Tuesday, May 10, 2011

Top 10 Cargo Vessel Deficiencies—Part I

Excerpted from “Top Ten Deficiencies Found on Vessels.” Full text available on http://homeport.uscg.mil/. Navigate to missions/investigations/safety reports.

The U.S. Coast Guard Office of Investigations and Analysis recently examined vessel deficiencies in various vessel classes to identify the 10 most common deficiencies in each class.

We share these so that owners can take corrective action, rectify problems prior to scheduling the next Coast Guard examination, and ensure continual compliance with safety and environmental requirements.

Oily Water Separator 33 CFR 151.10
Common deficiencies:

  • Documentation of routine preventive maintenance is not available to the inspector.
  • Documentation that attests to OWS calibration is not on board.

Owners/operators: Ensure that an appropriate crewmember is available to demonstrate proper operation for the inspector.

Hull and Deck Plating 46 CFR 126.140, USCG NVIC 7-68

Hull Plating. Inspectors typically find breaches in the hull plating or a temporary repair that had not been previously documented, as well as wastage of structural members.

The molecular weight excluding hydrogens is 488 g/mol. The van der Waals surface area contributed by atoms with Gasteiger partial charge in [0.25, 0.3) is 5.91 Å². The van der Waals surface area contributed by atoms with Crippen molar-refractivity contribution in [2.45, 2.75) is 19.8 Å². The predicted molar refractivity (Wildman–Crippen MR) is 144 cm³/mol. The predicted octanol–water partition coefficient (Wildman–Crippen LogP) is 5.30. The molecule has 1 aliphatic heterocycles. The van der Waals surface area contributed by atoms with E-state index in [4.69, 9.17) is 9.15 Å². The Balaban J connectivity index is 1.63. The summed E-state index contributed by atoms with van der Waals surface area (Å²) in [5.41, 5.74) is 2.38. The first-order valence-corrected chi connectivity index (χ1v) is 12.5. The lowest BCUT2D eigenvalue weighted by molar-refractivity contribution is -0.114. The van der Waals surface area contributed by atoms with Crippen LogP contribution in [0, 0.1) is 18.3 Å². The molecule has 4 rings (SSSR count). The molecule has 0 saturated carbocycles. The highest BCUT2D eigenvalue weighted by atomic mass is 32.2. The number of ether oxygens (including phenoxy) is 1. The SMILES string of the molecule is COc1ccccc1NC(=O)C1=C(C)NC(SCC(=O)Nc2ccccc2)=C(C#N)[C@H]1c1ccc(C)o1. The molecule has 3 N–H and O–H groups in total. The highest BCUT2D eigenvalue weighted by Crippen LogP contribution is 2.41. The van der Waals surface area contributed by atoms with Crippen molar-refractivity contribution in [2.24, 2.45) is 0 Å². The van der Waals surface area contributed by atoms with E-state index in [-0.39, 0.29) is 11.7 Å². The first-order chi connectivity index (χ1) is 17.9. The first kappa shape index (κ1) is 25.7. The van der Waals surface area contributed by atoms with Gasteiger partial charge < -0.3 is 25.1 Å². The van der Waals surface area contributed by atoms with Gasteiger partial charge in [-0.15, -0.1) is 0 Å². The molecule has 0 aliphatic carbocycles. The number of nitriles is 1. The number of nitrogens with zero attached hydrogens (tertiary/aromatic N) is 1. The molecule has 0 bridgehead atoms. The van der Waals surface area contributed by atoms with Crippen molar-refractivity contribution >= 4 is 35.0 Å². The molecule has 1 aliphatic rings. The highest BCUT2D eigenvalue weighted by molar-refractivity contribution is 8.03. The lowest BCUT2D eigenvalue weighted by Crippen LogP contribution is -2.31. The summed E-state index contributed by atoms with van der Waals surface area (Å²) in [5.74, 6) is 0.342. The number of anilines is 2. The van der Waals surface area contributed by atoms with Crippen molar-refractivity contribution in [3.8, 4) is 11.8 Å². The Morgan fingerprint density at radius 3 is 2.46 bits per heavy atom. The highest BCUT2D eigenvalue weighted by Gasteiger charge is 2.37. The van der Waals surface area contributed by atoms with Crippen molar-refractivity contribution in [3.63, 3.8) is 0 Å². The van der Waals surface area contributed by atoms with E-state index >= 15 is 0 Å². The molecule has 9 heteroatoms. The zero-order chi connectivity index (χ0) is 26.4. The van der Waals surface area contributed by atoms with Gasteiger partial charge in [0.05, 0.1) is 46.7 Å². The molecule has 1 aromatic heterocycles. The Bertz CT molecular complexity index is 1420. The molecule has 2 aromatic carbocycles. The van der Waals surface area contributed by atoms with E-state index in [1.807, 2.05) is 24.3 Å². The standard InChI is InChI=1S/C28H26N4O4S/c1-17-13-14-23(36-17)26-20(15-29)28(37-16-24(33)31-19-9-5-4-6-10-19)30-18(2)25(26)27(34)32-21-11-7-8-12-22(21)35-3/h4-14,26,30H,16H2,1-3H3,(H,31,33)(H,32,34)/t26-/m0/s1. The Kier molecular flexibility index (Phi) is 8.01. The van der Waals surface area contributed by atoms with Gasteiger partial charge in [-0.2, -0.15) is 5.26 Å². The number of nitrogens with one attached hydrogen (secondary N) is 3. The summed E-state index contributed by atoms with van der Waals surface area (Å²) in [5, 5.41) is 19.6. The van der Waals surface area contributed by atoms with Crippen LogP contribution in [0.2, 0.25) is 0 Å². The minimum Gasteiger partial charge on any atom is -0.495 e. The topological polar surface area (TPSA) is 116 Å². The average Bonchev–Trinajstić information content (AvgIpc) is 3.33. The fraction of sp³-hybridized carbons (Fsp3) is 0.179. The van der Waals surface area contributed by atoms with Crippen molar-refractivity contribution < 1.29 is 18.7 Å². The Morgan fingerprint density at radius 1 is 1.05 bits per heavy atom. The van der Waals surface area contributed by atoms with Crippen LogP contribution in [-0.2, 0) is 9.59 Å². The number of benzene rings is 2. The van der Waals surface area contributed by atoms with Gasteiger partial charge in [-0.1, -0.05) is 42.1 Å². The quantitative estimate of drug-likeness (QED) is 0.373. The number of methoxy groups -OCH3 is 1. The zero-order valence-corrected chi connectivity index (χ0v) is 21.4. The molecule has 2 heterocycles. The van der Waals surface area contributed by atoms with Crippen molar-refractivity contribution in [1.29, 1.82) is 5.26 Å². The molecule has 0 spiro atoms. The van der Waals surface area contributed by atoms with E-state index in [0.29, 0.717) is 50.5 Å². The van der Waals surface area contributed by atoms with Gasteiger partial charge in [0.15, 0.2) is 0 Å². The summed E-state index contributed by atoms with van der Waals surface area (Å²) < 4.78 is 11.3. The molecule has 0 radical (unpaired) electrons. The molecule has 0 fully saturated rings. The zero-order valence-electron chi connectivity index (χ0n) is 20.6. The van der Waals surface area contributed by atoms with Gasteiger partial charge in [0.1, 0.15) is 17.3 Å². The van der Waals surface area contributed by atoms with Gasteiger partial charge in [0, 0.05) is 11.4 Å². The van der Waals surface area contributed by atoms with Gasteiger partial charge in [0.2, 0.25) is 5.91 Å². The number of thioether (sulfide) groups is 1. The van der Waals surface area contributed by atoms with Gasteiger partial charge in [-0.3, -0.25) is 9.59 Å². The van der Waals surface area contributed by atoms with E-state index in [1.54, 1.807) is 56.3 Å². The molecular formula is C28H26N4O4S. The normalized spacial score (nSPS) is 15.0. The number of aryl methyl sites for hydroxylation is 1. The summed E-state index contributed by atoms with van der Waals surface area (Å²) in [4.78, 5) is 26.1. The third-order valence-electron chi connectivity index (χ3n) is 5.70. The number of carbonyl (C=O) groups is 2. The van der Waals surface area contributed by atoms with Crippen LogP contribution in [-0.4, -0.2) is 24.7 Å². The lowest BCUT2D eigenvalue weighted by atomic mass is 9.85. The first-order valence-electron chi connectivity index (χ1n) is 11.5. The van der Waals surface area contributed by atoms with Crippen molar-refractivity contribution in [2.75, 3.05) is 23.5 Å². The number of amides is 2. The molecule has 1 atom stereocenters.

Deck Plating. Common deficiencies include cracked (hatch) corner brackets, cracks in the vessel’s winch foundations, and deck plating wastage.

Watertight Doors 46 CFR 170.270
Common findings include hinges and dogs that need lubrication or adjustment, warped doors, and deteriorated gaskets.

Operators should be prepared to demonstrate manual closing, in addition to closing doors under power. All hardware for the hydraulics must be approved by an appropriate classification society.

Fire Main 46 CFR 95.10
The most common deficiencies are leaks and wasted piping.

Owners should have enough personnel on hand to demonstrate proper operation of all fire pumps so the appropriate pressures (at remote outlets) can be verified.

Survival Craft 46 CFR 199.150 & 199.190
Miscellaneous davit-related items include worn rollers/wasted track, badly rusted gripes, bent/twisted hooks on the falls and the gripes, and wastage of the davit arms where the gripes make contact.

For more information:
For more information, contact your local Coast Guard Sector/Inspections Division. For a listing of sector offices, click on “Sector Map” on http://homeport.uscg.mil/.

The cargo vessel list continues in part 2.